Integrated strategy for mutagenicity prediction applied to food contact chemicals

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Serena Manganelli, Benoît Schilter, Emilio Benfenati, Alberto Manganaro, Elena Lo Piparo
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Food contamination due to unintentional leakage of chemicals from food contact materials (FCM) is a source of increasing concern. Since for many of these substances only limited or no toxicological data are available, the devel­opment of alternative methodologies to rapidly and cost-efficiently establish the level of safety concern is critical to ensure adequate consumer protection. Computational toxicology methods are considered the most promising solutions to cope with this data gap. In particular, mutagenicity assessment has a particular relevance and is a mandatory requirement for all substances released from plastic FCM, regardless how low migration and exposure are. In the present work, a strategy integrating a number of (Quantitative) Structure Activity Relationship ((Q)SAR) models for Ames mutagenicity predictions is proposed. A list of chemicals representing moieties likely migrating from FCM was selected to test the value of the newly defined strategy and the possibility to combine predictions given by the different algorithms was evaluated. In particular, a scheme to integrate mutagenicity estimations into a single final assessment was developed, resulting in an increased domain of applicability. In most cases, a deeper analysis of experimental data, where available, allowed fixing misclassification errors, highlighting the importance of data curation in the devel­opment, validation and application of in silico methods. The high accuracy of the strategy provided the rationale for its application for toxicologically uncharacterized chemicals. Finally, the overall strategy of integration will be automated through its implementation into a freely available software application.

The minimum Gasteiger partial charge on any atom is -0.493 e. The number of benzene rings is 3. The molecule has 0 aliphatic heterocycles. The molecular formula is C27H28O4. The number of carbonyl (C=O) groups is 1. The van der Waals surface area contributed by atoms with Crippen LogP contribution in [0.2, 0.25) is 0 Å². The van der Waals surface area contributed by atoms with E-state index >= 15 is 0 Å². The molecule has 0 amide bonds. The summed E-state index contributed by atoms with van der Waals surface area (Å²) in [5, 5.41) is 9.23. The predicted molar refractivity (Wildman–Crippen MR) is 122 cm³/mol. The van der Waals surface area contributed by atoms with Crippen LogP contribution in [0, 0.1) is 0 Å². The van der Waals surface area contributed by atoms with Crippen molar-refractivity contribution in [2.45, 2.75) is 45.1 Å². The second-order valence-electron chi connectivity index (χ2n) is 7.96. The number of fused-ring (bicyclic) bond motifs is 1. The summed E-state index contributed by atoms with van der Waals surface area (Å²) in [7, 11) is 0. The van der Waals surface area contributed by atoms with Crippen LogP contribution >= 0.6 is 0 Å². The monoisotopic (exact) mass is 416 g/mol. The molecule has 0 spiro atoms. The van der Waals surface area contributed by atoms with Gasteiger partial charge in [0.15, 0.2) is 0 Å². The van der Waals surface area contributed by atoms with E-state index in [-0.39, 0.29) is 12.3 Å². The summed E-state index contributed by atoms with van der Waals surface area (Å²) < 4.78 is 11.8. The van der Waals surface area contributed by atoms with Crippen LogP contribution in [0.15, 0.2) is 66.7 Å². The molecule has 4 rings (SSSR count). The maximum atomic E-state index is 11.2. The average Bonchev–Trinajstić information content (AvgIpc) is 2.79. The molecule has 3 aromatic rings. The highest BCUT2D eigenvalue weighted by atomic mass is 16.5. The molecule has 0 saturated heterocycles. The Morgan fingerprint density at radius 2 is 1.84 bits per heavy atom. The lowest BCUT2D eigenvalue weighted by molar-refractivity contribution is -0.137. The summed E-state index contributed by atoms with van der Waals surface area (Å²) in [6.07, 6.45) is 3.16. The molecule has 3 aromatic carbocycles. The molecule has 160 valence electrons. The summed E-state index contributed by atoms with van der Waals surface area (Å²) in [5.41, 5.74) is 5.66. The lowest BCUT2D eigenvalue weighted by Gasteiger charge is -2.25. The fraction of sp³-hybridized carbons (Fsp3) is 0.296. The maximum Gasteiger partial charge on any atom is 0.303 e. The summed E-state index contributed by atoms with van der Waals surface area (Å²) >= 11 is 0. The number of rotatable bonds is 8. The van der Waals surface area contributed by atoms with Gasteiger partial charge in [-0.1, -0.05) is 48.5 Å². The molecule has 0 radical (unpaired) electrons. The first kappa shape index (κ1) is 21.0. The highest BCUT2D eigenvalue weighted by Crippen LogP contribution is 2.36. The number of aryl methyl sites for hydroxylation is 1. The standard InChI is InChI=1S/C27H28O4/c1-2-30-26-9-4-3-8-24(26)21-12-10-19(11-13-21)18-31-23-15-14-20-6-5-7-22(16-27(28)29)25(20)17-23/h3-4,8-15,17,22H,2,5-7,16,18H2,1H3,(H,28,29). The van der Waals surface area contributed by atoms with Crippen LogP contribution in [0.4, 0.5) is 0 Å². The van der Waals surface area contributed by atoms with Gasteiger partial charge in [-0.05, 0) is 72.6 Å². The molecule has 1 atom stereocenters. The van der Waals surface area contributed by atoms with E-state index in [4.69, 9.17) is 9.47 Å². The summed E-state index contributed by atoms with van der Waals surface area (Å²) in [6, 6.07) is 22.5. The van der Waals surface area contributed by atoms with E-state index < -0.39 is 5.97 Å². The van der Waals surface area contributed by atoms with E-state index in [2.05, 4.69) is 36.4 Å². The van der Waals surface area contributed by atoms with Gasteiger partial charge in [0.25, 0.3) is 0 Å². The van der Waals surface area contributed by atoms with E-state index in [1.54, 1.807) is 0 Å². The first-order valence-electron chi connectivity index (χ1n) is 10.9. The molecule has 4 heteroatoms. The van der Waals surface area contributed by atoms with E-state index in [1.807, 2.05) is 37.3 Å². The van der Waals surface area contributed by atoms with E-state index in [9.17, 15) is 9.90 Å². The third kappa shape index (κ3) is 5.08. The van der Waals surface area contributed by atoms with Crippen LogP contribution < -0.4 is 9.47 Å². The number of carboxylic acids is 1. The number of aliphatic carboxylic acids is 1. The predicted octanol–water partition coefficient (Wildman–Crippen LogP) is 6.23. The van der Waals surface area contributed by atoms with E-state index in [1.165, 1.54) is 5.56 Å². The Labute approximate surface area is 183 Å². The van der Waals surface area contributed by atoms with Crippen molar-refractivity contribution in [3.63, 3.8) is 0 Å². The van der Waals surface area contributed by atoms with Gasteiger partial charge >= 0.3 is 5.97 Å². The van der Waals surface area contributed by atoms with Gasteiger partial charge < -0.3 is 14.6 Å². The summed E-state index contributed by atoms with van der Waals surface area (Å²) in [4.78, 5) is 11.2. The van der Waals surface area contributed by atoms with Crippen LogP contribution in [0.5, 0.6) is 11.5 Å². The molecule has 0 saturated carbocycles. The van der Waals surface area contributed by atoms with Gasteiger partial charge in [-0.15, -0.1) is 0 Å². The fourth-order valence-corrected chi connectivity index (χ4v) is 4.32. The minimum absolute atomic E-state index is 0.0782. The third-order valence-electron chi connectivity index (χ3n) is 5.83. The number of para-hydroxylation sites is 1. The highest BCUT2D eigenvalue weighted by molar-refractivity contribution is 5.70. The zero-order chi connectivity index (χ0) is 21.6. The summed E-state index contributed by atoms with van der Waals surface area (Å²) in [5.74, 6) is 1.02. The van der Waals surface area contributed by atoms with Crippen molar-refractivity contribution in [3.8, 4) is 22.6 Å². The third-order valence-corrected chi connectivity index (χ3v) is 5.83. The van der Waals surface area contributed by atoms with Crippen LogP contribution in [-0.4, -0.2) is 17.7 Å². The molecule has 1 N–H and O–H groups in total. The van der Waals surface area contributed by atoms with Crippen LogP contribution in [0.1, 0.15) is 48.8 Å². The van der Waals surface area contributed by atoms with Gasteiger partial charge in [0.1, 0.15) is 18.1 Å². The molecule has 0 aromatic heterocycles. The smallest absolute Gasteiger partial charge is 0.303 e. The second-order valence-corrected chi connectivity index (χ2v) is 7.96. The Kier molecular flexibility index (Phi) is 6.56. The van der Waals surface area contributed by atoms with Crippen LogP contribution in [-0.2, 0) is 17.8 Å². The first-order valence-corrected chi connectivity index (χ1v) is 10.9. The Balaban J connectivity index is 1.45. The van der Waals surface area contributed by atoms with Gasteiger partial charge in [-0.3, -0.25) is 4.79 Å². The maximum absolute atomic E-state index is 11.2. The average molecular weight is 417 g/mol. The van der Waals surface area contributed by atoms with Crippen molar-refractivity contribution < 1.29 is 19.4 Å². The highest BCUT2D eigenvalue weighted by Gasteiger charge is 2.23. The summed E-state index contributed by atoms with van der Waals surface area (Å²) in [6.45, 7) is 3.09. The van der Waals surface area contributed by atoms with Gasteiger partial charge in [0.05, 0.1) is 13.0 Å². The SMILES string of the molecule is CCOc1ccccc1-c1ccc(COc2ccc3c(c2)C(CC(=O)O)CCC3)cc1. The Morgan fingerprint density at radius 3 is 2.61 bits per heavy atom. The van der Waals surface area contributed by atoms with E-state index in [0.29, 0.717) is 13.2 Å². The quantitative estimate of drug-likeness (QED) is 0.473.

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How to Cite
Manganelli, S. (2018) “Integrated strategy for mutagenicity prediction applied to food contact chemicals”, ALTEX - Alternatives to animal experimentation, 35(2), pp. 169–178. doi: 10.14573/altex.1707171.

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